Brian Woodbury & His Popular Music Group — Pay Attention
(Some Phil 9, 2015, CD)
by Peter Thelen, Published 2015-10-03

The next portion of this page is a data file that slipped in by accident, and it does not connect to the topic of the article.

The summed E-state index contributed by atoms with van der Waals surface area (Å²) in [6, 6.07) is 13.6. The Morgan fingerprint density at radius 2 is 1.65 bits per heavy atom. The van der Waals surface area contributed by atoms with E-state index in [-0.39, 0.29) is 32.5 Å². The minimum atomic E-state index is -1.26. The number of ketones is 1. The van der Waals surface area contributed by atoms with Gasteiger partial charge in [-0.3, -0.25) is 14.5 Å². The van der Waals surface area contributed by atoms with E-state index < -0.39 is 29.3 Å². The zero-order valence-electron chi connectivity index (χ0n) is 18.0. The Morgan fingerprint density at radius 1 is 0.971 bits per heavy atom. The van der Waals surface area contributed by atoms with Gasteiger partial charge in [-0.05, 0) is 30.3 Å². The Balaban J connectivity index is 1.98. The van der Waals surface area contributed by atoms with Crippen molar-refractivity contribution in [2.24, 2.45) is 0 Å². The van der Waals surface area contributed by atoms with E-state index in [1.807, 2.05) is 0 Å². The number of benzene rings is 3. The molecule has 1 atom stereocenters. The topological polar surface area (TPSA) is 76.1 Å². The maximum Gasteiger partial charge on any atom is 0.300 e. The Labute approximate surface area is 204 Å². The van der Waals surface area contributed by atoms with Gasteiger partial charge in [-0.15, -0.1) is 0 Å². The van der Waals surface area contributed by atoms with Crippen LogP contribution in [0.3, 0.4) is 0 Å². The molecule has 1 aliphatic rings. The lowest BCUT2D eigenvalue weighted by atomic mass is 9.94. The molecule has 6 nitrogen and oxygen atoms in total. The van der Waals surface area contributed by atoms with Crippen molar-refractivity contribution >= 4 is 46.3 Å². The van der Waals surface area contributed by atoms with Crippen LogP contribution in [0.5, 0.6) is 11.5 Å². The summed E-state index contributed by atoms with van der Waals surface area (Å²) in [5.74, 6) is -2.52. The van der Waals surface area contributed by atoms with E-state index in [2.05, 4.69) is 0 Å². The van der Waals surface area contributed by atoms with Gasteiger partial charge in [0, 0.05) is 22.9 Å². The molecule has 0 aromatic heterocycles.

It’s one thing to have that exceptional ability to fuse humor and witty lyrics to great music – Zappa, 10cc, Ray Stevens, Weird Al (though rightly, Yankovic’s material would more correctly be classified as parody) and many others come to mind in the field of those who have done it successfully with repeatability over the years, but it’s all together something else to be able to do it while genre hopping all over the musical map with highly original material. Woodbury’s abilities first came to my attention with the 2004 reissue of his 1988s release All White People Look Alike, which I believe was his debut album under his own name, and even at that early stage there was a lot more substance than promise to his songwriting abilities. Now, 27 years and a half dozen albums on, Woodbury’s masterful songwriting and brilliant arrangements have resulted in Pay Attention, what may well be his best work to date. There’s a lot here we could talk about, like “The Real World” where Woodbury takes down every conspiracy theory with spirited country backing, or “Every Lousy Band,” where the refrain “When every lousy band in the world disappears, that will be music to my ears” is something we all may have thought at some point, but never had the courage to sing about. And then there’s “Brother Can You Spare a Diamond Ring,” and a lot more, but I don’t wanna spoil the fun of discovery. Eighteen tunes in all, you can listen to them all on his site and follow along with the lyrics. Although Woodbury can play just about any instrument one can think of (here he’s credited with vocals, guitar, banjo, mandolin, bass, keyboards, harmonium, ukulele, and more, track depending), for this endeavor (His Popular Music Group) he has assembled a who’s-who of session players including drummer Andy Sanesi, Marc Muller (electric guitar and bass, track depending), bassist Dan Lutz, and many others too numerous to list here, including some rapping and sax from our friend Johnny Unicorn, whose work we have covered may times in these pages. So there you have it: it’s quirky, witty, artful and sometimes poignant, covering the pop and country spectrum. No words I can spill here will faithfully and accurately describe what Woodbury has done, so best go to his site and check it out for yourself.
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